For more details on their tour, visit Cartell Music.
And to really get you in the mood, here is Melanie Pain's interview with Daily Imprint.
Which five words best describe you? Happy lucky French female singer.
What was your first job and what path have you taken since then? My first job was in a big advertising agency in Paris, I was 24, then I worked in design for a while and 2 years later I did my first recording and my first concert, it really changed my life and here I am: a singer.
What's your proudest achievement? My first solo album "my name".
What's been your best decision? To quit my job to go on tour with Nouvelle Vague in USA.
Who inspires you? People and landscapes.
What are you passionate about? Shoes and Greek philosophy.
What's the best lesson you've learnt? Always deal with big things first.
Which person, living or dead, would you most like to meet? Napoleon.
What dream do you still want to fulfil? Learn how to surf.
What are you reading? The Great Gatsby by F. Scott Fitzgerald.
images courtesy of cartell music
Thursday, 16 September 2010
Books are my first love, although they've been sorely neglected this year. At least the literary kind. But one title that did manage to sneak its way in was The Boy In The Striped Pyjamas by Irish writer John Boyne. It looked small and so I thought it would be an easy read. In many ways it was. Yet it's a story that's incredibly powerful. It's a testament to a writer when they can make the complex seem simple. Kudos to John Boyne, who has gone from selling books behind the counter to making them fly off the shelf. The book was also turned into an equally moving film.
Which five words best describe you? Loyal; Reader; Focussed; In Love.
What was your first job and what path have you taken since? My first real job was with Waterstone’s booksellers in Ireland, where I worked for seven years before leaving to become a full-time writer.
What’s the best lesson you’ve learnt along the way? That a first draft is to a novel as a piece of stone is to a sculpture. You have to chip away at it for a long time to find something worthwhile inside.
What’s your proudest career achievement? My seventh novel The House of Special Purpose. I’d written several books from the perspective of a young character and wrote this one from the point of view of an 82 year-old man. In doing so, I tried to make the language of the book more elegant than before and I felt satisfied with the result.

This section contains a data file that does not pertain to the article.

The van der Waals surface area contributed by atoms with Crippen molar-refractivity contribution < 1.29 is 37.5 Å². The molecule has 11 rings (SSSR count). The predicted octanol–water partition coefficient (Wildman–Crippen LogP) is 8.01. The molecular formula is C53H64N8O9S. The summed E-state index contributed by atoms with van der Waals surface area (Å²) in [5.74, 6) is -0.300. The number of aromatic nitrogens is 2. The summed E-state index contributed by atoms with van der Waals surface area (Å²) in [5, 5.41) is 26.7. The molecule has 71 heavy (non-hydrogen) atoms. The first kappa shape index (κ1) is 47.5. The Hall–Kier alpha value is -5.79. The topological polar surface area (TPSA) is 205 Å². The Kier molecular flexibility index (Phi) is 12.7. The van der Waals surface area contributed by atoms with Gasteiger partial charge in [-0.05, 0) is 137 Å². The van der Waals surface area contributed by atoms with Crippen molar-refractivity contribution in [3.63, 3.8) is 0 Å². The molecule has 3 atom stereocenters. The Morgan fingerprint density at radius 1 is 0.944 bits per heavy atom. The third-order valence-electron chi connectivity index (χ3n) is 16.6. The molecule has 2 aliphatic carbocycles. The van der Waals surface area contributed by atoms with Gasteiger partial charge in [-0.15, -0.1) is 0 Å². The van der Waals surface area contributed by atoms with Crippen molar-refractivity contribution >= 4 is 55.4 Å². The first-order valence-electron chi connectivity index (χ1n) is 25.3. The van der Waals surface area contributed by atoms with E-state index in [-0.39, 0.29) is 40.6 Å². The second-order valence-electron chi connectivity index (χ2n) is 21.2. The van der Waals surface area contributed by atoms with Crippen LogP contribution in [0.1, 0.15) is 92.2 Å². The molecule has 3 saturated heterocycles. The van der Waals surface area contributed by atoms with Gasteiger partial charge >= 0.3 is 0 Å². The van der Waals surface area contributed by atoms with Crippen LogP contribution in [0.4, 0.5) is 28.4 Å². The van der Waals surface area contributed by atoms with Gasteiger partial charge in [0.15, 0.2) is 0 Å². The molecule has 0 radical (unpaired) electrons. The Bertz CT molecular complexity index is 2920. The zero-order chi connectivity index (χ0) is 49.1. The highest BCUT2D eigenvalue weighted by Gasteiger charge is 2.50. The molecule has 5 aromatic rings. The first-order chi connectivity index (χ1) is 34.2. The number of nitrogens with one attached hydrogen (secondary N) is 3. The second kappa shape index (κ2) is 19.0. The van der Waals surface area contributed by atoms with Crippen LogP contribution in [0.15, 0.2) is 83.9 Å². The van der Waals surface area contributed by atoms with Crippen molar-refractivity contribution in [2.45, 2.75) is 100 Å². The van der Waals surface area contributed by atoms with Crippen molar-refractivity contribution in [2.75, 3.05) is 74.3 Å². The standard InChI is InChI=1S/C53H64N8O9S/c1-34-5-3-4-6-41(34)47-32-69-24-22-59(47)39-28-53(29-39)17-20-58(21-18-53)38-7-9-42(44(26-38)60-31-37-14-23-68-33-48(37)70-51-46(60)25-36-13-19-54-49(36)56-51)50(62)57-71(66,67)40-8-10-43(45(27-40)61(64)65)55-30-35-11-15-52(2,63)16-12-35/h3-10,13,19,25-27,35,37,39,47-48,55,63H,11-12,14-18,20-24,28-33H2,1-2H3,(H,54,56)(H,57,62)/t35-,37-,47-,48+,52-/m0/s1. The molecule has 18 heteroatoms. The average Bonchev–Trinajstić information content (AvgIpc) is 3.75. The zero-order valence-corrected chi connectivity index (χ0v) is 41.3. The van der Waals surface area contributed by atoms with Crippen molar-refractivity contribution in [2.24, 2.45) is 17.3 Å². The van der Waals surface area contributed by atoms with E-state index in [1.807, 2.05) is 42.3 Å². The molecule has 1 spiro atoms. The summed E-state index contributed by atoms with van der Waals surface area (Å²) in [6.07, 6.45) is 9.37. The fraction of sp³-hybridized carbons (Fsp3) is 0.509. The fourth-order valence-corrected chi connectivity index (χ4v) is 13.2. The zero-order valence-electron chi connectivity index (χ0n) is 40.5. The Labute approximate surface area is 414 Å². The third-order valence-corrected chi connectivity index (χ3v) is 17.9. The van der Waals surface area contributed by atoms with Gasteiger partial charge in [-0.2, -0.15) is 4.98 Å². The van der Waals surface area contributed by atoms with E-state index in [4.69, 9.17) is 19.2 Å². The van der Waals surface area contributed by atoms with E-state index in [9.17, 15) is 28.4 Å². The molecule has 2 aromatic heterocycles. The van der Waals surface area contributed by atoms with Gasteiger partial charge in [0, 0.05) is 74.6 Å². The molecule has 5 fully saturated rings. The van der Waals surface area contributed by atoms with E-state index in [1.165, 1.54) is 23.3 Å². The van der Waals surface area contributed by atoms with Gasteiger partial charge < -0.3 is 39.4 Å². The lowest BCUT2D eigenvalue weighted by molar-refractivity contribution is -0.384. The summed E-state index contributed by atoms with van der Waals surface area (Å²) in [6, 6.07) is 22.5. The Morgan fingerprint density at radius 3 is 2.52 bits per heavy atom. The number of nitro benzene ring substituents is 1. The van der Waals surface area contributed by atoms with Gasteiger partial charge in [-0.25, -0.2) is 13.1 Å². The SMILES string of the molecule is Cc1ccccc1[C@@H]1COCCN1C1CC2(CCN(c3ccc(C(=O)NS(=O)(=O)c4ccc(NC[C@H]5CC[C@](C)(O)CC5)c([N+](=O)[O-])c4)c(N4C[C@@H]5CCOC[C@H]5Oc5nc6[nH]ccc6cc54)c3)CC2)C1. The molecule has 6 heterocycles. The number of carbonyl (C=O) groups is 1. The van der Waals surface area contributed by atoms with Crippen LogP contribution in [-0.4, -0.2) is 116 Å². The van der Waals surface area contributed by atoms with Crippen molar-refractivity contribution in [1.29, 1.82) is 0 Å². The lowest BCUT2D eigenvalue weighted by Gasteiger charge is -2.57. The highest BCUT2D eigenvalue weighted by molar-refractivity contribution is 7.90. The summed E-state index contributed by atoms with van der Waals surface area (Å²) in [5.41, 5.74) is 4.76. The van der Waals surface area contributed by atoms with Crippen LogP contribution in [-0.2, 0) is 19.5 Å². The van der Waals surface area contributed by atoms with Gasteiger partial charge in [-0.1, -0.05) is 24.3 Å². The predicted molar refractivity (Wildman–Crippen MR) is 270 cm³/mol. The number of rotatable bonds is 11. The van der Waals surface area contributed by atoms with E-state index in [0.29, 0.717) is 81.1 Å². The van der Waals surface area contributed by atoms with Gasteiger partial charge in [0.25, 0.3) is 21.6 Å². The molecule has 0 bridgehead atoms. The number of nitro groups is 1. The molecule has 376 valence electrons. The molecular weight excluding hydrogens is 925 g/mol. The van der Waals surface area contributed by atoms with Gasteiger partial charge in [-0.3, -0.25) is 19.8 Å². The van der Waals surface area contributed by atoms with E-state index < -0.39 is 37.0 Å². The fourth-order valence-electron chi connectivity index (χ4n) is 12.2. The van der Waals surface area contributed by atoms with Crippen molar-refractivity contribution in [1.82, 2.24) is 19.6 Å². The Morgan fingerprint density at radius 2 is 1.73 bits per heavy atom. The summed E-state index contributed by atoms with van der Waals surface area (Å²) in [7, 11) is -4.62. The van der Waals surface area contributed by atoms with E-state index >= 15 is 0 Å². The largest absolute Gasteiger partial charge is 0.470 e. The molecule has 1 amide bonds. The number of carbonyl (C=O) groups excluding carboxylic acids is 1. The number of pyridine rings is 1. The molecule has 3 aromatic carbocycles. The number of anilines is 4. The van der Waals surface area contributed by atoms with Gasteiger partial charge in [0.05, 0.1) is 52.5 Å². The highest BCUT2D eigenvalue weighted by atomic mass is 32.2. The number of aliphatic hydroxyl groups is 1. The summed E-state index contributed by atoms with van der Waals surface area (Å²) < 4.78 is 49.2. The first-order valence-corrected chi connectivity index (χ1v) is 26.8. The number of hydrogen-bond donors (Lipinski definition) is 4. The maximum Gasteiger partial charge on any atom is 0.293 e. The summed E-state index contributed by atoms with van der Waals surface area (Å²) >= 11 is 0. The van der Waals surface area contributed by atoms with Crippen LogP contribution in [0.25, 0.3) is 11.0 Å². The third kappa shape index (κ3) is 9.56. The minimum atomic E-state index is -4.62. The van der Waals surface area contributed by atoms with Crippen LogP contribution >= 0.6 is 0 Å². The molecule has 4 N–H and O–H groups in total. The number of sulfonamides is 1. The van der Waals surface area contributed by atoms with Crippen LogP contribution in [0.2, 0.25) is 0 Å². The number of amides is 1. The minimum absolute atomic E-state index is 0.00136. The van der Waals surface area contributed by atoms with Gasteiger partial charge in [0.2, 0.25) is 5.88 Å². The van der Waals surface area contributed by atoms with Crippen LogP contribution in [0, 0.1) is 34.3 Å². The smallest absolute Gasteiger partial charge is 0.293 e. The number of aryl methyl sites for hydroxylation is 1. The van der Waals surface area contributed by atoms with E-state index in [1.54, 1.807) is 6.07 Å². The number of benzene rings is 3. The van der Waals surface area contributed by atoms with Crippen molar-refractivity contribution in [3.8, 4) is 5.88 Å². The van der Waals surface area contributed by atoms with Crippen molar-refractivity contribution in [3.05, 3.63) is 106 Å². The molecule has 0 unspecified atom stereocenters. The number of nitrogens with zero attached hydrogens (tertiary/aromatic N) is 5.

What’s been your best decision? Leaving my job in 2003 to write full-time even though at the time I could neither afford to do so, nor did my career look particularly promising.
Who inspires you? A writer like Colm Toibin, who never repeats himself – The Master and Brooklyn, for example, are completely different types of stories – but manages to create lasting works of art with every novel.
What are you passionate about? Getting young people to read.
Which person, living or dead, would you most like to meet? Kate Bush
What dream do you still want to fulfil? For a long time my dream has been to spend an extended period in Australia. However I’ll be doing that in 2011 as I’ll be living in Sydney through January and February.
What are you reading? The World Beneath by Cate Kennedy. I’m enjoying it very much – the characterisations are often very funny but also perceptive; the story itself is highly engaging.
Wednesday, 15 September 2010
I have been chasing photographer Richard Powers for an interview all around the globe. Literally. We have been in contact while he's been travelling from Antibes, France, where he lives, to LA and back, and then during his sojourn to the north coast of Denmark to "catch up on life" in a shack. And I know he's been telling the truth because I've seen the paper trail - of magazine features in Vogue Living, Inside Out, Elle Decoration... He is prolific and consistently good. Not only in magazines, but books too. New Natural Home is due in 2011 and The Iconic Interior in 2012 (a follow up to The Iconic House), all with Dominic Bradbury.